I spent a few minutes this morning starting to do some research into how Blackberry’s are used.
I visited the Crackberry Forum and have looking around for a conversation to join on how their productivity has been improving from using their Blackberry.
I am still searching, but after 30 minutes, I can’t find anything on the topic.
That is, unless one defines productivity as the ability to say “I can send and receive email in the shower,” or “I am addicted to my device.”
While the Blackberry undoubtedly allows its users a certain freedom of movement, that capability does not mean that someone is more productive. I compare it with another dubious claim — having a new piece of gym equipment at home, does not mean that someone is more healthy.
If there is one thing advertisers are very good at, it’s selling the general public on the idea that achieving their goals has more to do with purchasing equipment, than it does personal habits and practices. Unless underlying practices change, its hard to imagine how any piece of equipment can make a difference.
I am coming to believe that the gains to be made by being able to read and send email from anywhere, are easily negated by the many, many times that a Blackberry user is distracted from doing the primary task they are out to accomplish.
Here is a case in point, in a post from the forum:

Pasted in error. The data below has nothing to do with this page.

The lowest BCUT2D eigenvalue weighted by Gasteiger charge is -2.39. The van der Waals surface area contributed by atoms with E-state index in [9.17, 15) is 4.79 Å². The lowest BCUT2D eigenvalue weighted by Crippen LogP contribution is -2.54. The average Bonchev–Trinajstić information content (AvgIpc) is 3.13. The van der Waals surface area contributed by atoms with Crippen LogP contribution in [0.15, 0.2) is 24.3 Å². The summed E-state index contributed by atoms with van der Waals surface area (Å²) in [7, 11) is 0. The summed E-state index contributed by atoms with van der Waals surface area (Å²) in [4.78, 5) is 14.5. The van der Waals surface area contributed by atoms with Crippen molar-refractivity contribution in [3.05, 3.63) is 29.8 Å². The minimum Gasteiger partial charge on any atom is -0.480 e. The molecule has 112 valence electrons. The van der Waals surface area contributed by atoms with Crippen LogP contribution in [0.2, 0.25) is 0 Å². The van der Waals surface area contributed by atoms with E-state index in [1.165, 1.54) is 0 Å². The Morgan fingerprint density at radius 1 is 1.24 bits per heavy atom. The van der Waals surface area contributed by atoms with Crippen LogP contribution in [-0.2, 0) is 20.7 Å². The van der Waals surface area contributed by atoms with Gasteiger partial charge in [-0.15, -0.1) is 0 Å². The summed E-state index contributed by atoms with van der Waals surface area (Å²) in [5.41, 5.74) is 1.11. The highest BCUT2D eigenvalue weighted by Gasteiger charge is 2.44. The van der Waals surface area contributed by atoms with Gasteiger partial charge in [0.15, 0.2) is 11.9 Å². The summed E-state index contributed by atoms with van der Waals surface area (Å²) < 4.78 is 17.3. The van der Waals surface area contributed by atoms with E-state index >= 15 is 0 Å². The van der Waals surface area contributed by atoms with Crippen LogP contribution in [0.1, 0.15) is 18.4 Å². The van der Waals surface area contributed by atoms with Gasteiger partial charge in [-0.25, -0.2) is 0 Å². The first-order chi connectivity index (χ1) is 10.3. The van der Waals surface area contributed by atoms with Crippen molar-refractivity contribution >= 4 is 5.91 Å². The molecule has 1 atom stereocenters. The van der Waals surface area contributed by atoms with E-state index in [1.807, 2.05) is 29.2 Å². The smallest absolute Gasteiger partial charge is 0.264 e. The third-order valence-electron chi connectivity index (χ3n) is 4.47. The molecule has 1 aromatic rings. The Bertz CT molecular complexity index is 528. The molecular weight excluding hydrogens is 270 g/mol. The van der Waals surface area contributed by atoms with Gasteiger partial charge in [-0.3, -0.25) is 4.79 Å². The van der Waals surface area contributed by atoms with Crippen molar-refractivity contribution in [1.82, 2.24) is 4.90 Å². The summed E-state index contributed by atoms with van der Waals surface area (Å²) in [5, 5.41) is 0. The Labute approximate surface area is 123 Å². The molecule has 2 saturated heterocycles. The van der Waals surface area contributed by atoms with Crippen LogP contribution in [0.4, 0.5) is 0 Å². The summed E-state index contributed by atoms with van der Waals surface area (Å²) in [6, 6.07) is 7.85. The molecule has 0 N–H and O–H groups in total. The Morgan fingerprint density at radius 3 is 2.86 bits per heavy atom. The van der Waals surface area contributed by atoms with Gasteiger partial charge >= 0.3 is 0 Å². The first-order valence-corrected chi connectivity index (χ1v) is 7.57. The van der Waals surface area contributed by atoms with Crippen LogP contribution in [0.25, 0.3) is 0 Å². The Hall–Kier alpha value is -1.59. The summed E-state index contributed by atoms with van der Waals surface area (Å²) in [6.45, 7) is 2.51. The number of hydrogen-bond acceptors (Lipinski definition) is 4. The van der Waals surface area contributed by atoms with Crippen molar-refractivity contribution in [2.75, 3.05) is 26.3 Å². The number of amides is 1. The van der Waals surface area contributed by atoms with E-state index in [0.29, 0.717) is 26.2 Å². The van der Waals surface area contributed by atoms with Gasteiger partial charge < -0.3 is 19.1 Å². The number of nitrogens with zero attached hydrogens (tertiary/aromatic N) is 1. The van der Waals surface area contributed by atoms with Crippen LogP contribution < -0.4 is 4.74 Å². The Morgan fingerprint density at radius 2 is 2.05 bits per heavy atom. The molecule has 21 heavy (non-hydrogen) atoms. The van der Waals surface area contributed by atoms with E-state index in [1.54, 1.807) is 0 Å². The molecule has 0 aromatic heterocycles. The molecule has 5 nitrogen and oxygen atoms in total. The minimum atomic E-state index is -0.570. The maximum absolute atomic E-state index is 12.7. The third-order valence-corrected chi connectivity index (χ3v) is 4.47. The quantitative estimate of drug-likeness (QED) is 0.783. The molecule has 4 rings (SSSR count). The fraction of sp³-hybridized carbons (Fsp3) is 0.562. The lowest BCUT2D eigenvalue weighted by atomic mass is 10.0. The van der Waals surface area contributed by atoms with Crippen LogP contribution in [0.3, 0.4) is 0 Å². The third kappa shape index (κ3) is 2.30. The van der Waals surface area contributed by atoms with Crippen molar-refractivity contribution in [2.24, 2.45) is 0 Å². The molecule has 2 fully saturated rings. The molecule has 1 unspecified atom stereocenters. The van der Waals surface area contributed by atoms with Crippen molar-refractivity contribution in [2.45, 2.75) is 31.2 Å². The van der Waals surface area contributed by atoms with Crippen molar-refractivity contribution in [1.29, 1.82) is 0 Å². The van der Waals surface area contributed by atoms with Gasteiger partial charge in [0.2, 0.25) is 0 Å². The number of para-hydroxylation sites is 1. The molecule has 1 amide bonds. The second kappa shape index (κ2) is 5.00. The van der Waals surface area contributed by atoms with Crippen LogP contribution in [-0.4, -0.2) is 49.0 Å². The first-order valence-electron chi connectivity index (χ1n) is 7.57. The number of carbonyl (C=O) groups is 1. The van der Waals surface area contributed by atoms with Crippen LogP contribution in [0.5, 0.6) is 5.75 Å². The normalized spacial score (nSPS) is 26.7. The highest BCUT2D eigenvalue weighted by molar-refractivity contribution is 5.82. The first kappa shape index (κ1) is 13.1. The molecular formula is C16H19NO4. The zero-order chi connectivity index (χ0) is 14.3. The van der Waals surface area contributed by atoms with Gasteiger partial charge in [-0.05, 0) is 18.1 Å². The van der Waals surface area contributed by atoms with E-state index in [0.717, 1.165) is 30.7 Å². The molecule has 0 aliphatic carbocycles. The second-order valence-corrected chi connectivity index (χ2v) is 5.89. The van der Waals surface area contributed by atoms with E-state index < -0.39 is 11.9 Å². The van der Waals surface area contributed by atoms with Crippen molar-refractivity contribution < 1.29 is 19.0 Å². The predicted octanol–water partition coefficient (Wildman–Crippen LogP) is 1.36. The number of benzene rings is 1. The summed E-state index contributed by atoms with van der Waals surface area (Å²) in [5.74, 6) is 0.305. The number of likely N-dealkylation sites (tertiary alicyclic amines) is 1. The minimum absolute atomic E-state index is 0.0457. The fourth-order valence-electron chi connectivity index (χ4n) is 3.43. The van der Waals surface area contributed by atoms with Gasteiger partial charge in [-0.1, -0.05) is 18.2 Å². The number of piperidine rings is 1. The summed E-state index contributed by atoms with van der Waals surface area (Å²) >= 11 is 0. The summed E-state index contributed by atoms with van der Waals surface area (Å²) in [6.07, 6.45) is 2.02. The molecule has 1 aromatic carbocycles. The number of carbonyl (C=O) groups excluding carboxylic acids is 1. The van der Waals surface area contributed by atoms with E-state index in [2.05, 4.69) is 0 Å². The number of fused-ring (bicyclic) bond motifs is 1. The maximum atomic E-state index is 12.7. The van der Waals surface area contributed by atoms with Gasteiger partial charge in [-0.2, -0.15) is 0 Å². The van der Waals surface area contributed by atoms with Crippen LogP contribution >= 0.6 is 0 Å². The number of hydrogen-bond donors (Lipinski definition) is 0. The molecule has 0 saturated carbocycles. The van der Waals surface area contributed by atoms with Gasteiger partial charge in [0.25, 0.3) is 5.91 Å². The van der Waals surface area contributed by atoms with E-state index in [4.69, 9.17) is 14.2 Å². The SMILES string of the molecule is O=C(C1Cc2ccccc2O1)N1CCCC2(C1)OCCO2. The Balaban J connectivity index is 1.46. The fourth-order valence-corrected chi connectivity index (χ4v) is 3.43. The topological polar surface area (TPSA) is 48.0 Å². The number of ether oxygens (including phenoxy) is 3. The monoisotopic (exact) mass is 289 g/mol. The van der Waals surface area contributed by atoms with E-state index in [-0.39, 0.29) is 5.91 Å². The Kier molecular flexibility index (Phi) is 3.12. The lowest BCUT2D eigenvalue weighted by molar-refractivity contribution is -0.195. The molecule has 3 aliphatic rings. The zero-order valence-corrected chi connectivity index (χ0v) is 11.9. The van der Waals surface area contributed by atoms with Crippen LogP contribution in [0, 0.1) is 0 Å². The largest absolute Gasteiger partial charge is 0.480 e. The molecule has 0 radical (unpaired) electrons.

Today I was at my Wife’s dad’s funeral and was sitting in the second row, the first thing my mother in-law did when we sat down was reach behind her to where I was sitting and said, “give it to me”. I knew EXACTLY what she was talking about and refused but I showed her that it was in Vibrate and I wouldn’t be doing anything work related at that time because they knew I was busy with the funeral today. That lasted all of about 5 minutes into the service before I started replying back to e-mails very quietly and attempting to login to one of my servers to restart the anti-spam service because I was getting hammered with SPAM to my BB.
Setting aside the obvious display of bad manners, this kind of behavior costs something to the user, his wife, his mother-in-law and those around him.
This is just not a demonstration of an increase in productivity.
But the problem doesn’t lie in the device. The device is superb at doing what it does — providing portable email-based computing.
However, people whose practices are poor don’t benefit from the purchase of a Blackberry, any more than a monkey’s safety improves when it finds a working gun in the forest. In each case, there might be a kind of addiction that makes it a bit useful, but the overall result could very well lead to disaster.